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Once the staple of healthy hippies, sourdough has quickly become the best thing since sliced bread!  The superb flavour of a finished loaf cannot be beaten with its tangy, chewy, smoky taste; this robust bread is the undisputed King of Bread for a reason.

Sourdough is on the rise (pardon the pun) and is as trendy as hipsters, beards and unicorn frappuccinos.  Instagram is flooded with photos of artisan slices of sourdough toast with obligatory avocado topping but sourdough isn’t new of course – it’s the oldest form of leavened bread and is thought to have been around since Ancient Egyptian times.

The moreish, tangy taste blinds you to the Sourdough Paradox: it is the simplest and yet most complicated of breads to bake!

Its simplicity comes from its ingredients as all you need is flour, water and salt.  You will also need patience, lots of it.  This is not one of those quick loaves that you’ll knock up one afternoon in time for tea.  Sourdough is not difficult to make in terms of kitchen technique but makes for great weekend baking as you will need time to potter to and from the kitchen letting the dough rest, kneading, proving, etc.  Alternatively, it’s something that can be prepared on a Friday evening ready for baking on Saturday morning.  Whereas commercial yeast will rise a loaf in hours, the sourdough journey takes days, helping develop its flavour and distinct crust and it all starts by making a sourdough starter.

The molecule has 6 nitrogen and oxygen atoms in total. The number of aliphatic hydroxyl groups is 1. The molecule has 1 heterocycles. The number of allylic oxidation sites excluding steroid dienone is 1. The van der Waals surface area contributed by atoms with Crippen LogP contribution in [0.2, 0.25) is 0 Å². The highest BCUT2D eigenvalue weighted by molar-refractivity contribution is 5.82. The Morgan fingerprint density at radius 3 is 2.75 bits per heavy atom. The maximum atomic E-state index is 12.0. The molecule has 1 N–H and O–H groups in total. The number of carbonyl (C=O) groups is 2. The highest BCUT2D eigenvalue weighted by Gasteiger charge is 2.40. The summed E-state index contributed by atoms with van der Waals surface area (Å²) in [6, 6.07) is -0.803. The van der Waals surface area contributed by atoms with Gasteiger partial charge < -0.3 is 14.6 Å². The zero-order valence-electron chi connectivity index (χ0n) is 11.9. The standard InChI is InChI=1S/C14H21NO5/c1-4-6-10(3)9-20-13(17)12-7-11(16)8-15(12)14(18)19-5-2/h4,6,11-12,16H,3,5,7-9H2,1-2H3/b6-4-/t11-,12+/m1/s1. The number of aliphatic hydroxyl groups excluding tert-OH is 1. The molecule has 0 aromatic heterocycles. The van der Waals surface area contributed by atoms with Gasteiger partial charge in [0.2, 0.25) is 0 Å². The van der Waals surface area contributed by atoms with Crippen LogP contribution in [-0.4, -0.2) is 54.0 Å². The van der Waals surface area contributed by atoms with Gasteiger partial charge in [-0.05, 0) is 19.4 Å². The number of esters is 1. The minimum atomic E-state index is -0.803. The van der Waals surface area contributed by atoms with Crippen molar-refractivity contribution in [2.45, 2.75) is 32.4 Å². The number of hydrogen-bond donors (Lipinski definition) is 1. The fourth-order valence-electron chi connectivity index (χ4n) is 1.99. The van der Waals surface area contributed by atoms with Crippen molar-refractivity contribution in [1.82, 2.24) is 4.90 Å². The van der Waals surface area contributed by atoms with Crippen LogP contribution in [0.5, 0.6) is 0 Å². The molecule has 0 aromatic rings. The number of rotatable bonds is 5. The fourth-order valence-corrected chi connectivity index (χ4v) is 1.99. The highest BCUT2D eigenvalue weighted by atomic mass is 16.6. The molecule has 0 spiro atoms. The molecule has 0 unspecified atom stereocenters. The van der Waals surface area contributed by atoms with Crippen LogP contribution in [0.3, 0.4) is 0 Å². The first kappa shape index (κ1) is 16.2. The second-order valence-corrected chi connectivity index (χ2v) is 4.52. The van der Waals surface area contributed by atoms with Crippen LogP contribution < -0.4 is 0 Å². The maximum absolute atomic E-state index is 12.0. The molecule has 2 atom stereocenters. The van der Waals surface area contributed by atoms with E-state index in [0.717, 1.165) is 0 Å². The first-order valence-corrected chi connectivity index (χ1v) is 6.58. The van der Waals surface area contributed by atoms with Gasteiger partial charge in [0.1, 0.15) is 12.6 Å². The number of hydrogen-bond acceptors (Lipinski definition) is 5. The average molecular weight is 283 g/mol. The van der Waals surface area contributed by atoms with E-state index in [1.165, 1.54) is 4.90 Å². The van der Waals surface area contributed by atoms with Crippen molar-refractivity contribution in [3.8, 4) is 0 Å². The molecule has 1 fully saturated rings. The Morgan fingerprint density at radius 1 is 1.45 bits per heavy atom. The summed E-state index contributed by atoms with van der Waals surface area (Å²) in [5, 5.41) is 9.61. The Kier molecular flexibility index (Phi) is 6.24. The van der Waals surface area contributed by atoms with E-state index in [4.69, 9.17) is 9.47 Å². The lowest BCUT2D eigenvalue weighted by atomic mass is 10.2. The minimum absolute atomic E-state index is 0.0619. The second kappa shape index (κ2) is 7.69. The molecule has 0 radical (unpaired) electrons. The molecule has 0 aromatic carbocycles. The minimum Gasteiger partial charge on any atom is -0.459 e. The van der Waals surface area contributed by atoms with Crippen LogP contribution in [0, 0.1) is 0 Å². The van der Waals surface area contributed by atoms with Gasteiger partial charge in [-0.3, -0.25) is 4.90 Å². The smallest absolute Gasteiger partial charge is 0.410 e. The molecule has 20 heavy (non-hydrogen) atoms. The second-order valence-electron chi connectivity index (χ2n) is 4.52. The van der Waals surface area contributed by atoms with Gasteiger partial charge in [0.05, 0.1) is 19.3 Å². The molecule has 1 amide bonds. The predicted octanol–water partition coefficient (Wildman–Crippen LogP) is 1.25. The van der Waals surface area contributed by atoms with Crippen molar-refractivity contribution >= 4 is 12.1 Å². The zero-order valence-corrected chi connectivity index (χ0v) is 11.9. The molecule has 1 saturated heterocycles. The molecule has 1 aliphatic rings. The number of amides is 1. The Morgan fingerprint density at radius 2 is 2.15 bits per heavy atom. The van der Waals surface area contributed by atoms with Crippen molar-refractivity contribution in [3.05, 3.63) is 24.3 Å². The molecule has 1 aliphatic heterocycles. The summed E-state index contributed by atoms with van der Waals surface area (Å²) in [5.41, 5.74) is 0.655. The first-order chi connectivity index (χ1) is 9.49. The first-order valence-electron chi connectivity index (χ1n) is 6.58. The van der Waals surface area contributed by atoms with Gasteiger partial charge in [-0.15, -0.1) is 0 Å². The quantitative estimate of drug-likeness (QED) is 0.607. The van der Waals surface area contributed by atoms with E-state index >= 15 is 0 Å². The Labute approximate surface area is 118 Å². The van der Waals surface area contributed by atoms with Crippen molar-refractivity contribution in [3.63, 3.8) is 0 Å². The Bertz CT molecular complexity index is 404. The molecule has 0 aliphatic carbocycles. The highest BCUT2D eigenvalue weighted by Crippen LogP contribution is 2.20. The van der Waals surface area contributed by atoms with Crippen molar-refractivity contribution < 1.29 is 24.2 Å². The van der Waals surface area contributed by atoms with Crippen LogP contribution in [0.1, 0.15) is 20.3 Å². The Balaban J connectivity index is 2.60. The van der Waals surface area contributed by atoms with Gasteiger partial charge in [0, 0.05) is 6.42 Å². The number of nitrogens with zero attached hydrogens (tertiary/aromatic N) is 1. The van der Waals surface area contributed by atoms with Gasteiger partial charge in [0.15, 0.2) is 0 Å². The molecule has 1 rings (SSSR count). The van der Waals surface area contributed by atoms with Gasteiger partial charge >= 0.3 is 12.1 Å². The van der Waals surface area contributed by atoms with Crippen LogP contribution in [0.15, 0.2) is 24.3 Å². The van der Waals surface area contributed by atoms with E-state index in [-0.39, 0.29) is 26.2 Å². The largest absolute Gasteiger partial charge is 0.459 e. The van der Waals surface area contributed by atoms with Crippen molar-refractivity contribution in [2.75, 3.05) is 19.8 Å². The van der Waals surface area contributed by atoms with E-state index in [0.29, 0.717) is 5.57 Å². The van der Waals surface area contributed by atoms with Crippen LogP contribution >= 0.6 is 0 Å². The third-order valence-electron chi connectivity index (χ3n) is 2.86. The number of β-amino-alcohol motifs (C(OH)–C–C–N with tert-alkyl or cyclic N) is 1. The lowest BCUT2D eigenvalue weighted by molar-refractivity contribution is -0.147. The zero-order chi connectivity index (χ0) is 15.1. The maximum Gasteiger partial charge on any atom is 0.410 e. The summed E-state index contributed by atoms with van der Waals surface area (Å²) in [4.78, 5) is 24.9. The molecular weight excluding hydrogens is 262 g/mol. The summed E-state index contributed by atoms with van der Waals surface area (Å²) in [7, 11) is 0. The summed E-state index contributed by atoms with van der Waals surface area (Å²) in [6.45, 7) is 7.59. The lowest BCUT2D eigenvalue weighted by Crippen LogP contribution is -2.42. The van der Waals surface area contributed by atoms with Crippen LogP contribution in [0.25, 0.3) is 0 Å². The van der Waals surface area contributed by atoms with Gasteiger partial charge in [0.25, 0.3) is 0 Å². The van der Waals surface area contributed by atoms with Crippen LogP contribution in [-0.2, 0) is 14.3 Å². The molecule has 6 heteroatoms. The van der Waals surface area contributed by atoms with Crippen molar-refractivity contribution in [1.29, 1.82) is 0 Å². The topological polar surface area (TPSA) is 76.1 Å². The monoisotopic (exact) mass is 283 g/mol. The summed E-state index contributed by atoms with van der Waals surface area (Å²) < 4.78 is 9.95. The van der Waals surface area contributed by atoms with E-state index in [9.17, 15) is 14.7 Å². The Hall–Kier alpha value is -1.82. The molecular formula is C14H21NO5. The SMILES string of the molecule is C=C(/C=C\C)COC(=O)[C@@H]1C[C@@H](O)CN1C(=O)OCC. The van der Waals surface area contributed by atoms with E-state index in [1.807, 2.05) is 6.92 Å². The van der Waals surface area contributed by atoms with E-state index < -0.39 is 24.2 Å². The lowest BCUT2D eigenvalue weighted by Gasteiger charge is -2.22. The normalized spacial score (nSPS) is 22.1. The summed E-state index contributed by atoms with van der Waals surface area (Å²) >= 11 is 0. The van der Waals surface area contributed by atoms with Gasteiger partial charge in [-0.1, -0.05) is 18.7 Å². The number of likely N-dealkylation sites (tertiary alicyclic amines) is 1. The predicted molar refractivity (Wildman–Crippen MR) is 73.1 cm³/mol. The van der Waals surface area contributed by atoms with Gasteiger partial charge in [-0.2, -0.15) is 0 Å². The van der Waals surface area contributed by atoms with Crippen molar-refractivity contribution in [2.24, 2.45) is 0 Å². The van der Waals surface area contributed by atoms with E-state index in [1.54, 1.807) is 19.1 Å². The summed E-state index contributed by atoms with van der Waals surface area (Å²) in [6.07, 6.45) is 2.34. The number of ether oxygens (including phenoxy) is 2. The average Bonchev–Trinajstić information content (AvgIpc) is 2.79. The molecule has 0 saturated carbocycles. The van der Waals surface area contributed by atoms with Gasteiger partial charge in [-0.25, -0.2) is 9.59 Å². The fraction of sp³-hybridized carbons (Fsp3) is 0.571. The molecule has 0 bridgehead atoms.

Sourdough Starter

Sourdough Starter 1A sourdough starter is just a mix of flour and water that you leave to ferment in a warm place; its new home, keep your eye on it and feed it every day.  Basically, the wild yeasts feed off the flour and generate carbon dioxide which you want to trap in the bread.  At the same time the bacteria present also feed, multiply and produce ethanol – which can be seen as a liquid floating on top of the batter that gives the starter its sweet, beer smell.  Stir this back into the mixture as this is what gives the sourdough its distinctive taste.

Every day for a about a week, you need to feed your sourdough starter.  Add equal measures of flour and water, give it a good stir and allow it to rest in its warm home.  Alex French Guy Cooking on Youtube uses only mineral water as he believes the chlorine in tap water can kill both yeast and bacteria – I have used tap water without problems.

Paul Hollywood adds slices of seedless grapes to his starter, whereas Nigel Slater has been known to add yoghurt and sultanas to his.  Rhubarb can also work just as well.  Nigella adds a sprinkling of commercial yeast to kick hers off.  I prefer to keep mine plain and true to its ancient roots.  If you are going to use fruit, I recommend you sieve this out after the initial ferment as you don’t want bits of grape/rhubarb in your dough.